Publican Tavern (O’Hare International Airport)
- 10000 W. O’Hare Avenue
- Terminal 3 Gate K1
- Chicago, IL 60666
- (773) 686-6180
I know I travel a lot for work, but this is a new one. Flying. It’s not too hard to figure out what I was doing, but I spent the week after Christmas in North Texas. My route took me from Kalamazoo/Battle Creek International Airport to O’Hare to Dallas/Fort Worth. I didn’t have a long layover in Chicago, but I did have a little bit of time and I needed something to eat. My flight left Kalamazoo at 2:00 and I always get nervous when I fly. Not about the actually flying, but getting everything checked in right and getting through TSA security. Despite the fact that I go over and over my bags to make sure there’s nothing in there that shouldn’t be, I always feat the worst when I get it’s my turn. Once those nerves passed, I finally started getting hungry.
Of course, my gates in Chicago were pretty far apart. I started the long walk and figured I would find something to eat along the way. Anything that really looked good was pretty packed and I only had a little over an hour before I had to find my connection. I kept going until I got much closer to my gate before making a decision on where to eat. I spotted a familiar name and saw some open tables.
The Publican is a pretty popular spot to eat in Chicago’s Fulton Market. Last year, HMSHost bought the licensing rights to the restaurant and opened a tavern bearing the popular name in O’Hare. The tavern uses a lot of the same design elements and locally sourced meats as the restaurant does, so there are some similarities in more than just name.
The Tavern has what I guess you can consider both an indoor and outdoor seating area. There are a number of tables that are nestled into an enclosed area with the kitchen and a sort of “patio” feature that spills out on to the concourse. There’s a hostess stand by the entrance which I made my way to after deciding, yeah…this is where I wanted to eat lunch.
I was shown to a table in the “patio” area in the back corner. I offered to take one of the seats at the pub style bar that looks out on to the concourse, but the host said I was welcome to the table if I wanted it. I ended up taking it so I could do some work while I was waiting for my food to come out.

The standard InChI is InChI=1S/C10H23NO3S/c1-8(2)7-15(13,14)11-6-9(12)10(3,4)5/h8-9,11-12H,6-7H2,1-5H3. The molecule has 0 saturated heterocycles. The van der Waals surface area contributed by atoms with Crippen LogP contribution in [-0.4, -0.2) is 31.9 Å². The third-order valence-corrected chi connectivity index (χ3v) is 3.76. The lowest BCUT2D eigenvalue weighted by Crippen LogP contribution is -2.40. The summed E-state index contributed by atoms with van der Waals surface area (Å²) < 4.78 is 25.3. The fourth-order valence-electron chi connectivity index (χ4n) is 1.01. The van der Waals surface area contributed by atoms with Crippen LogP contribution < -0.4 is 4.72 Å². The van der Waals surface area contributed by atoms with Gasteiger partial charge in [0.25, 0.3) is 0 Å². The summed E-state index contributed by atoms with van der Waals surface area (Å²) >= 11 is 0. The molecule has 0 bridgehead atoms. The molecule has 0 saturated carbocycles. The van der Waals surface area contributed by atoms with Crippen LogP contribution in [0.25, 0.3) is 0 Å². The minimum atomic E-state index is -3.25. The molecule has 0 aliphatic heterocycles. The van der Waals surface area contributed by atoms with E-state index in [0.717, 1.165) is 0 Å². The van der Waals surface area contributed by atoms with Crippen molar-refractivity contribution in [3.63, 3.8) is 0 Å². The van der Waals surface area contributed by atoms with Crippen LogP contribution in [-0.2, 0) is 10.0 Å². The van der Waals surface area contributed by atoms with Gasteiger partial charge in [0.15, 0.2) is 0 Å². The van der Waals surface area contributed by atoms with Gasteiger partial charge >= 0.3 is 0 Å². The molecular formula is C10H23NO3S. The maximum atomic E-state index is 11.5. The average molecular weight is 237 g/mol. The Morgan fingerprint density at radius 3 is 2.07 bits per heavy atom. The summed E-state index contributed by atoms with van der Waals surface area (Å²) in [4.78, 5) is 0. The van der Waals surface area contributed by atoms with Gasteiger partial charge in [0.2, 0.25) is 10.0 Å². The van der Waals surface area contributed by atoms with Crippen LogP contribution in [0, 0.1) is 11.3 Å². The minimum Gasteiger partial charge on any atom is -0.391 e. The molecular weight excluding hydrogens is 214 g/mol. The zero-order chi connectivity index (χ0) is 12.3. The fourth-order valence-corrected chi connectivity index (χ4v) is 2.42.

The restaurant was pretty packed and it took longer than I would have liked for a waitress to come to the table. By that time, I was ready for both drink and food orders, so I put everything in at once to save some time.
I stuck to a local Chicago beer even though they have a pretty good tap list. My pick was GoneAway from Half Acre Beer Company. This was actually a great beer to calm me down a little bit. It’s a nice, smooth, West Coast IPA with a pretty low ABV and just a hint of bitterness from the hops. It’s a good sippin’ beer for IPA enthusiasts. Nothing that will knock your socks off, but one that’s easy to drink.
The menu at Publican Tavern is nothing like the menu at The Publican. Obviously, they need to keep things moving, so instead of the grand entrees Publican is known for, they stick to sandwiches, salads, some appetizers, and a couple of entrees.
I chose the Double Burger. This simple, yet delicious sandwich is two beef patties from Slagel Family Farm in Fairbury, IL topped with Bonguards American cheese, lettuce, onion, and a special sauce (I didn’t even ask…just left it off). I also added on bacon for an extra two bucks. The burger was cooked to a medium with a slightly pink center and the juices ran from the meat on to the toasted brioche bun. I’ve had the meat from this farm many, many times, and it’s always incredibly juicy and full of flavor. The sandwich was very tasty, but oh, man was it expensive. This is a burger I will rave about based on the taste of it alone, but not one I would be excited about ordering again just from a price standpoint. I know it’s in the airport which makes everything more expensive, so I’m not actually complaining about what I paid for it.
The sandwich was served with a large portion of delicious, skin-on, golden brown french fries. I’ve said it in the past, but Chicago just does something different with fries. The fries at Publican Tavern were a little bit greasy, a little bit salty, and a lot bit tasty. This sort of makes up for the high price of the meal. I have to admit, I didn’t leave hungry.
The cost of this meal was a little over $27 and I was dining solo. The food was delicious and something I would definitely eat again, but, as I’ve mentioned, it was a pretty pricey meal for just one person.